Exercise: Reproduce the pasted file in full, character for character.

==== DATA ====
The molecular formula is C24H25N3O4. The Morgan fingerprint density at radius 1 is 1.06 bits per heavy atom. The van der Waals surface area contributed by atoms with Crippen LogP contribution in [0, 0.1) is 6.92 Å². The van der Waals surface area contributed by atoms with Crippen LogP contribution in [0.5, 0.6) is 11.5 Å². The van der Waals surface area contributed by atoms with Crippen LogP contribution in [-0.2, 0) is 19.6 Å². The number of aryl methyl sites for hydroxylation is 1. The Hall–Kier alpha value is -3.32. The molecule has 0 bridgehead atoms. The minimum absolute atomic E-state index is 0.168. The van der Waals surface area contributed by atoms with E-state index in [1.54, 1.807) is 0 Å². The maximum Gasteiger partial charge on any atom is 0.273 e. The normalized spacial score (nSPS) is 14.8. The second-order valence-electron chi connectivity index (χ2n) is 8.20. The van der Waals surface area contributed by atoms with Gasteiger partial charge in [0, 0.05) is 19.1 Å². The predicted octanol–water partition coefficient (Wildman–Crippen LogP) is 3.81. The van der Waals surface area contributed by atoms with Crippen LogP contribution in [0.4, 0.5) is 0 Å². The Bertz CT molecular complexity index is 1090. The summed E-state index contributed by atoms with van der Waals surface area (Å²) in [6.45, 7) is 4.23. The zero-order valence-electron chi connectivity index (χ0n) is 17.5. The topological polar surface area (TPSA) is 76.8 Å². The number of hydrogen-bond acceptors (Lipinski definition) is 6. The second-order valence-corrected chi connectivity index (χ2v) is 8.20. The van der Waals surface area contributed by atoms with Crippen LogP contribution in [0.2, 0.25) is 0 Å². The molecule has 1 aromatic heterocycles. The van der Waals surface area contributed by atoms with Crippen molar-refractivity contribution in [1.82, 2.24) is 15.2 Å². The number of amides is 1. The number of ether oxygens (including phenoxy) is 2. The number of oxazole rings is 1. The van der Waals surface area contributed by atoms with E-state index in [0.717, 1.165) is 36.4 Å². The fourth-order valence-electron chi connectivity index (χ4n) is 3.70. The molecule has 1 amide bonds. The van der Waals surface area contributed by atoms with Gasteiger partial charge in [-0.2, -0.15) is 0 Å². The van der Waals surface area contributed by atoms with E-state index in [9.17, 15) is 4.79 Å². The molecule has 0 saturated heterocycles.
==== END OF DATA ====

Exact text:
The molecular formula is C24H25N3O4. The Morgan fingerprint density at radius 1 is 1.06 bits per heavy atom. The van der Waals surface area contributed by atoms with Crippen LogP contribution in [0, 0.1) is 6.92 Å². The van der Waals surface area contributed by atoms with Crippen LogP contribution in [0.5, 0.6) is 11.5 Å². The van der Waals surface area contributed by atoms with Crippen LogP contribution in [-0.2, 0) is 19.6 Å². The number of aryl methyl sites for hydroxylation is 1. The Hall–Kier alpha value is -3.32. The molecule has 0 bridgehead atoms. The minimum absolute atomic E-state index is 0.168. The van der Waals surface area contributed by atoms with E-state index in [1.54, 1.807) is 0 Å². The maximum Gasteiger partial charge on any atom is 0.273 e. The normalized spacial score (nSPS) is 14.8. The second-order valence-electron chi connectivity index (χ2n) is 8.20. The van der Waals surface area contributed by atoms with Gasteiger partial charge in [0, 0.05) is 19.1 Å². The predicted octanol–water partition coefficient (Wildman–Crippen LogP) is 3.81. The van der Waals surface area contributed by atoms with Crippen LogP contribution in [0.4, 0.5) is 0 Å². The Bertz CT molecular complexity index is 1090. The summed E-state index contributed by atoms with van der Waals surface area (Å²) in [6.45, 7) is 4.23. The zero-order valence-electron chi connectivity index (χ0n) is 17.5. The topological polar surface area (TPSA) is 76.8 Å². The number of hydrogen-bond acceptors (Lipinski definition) is 6. The second-order valence-corrected chi connectivity index (χ2v) is 8.20. The van der Waals surface area contributed by atoms with Crippen LogP contribution in [0.2, 0.25) is 0 Å². The molecule has 1 aromatic heterocycles. The van der Waals surface area contributed by atoms with Crippen molar-refractivity contribution in [1.82, 2.24) is 15.2 Å². The number of amides is 1. The number of ether oxygens (including phenoxy) is 2. The number of oxazole rings is 1. The van der Waals surface area contributed by atoms with E-state index in [0.717, 1.165) is 36.4 Å². The fourth-order valence-electron chi connectivity index (χ4n) is 3.70. The molecule has 1 amide bonds. The van der Waals surface area contributed by atoms with Gasteiger partial charge in [-0.2, -0.15) is 0 Å². The van der Waals surface area contributed by atoms with E-state index in [9.17, 15) is 4.79 Å². The molecule has 0 saturated heterocycles.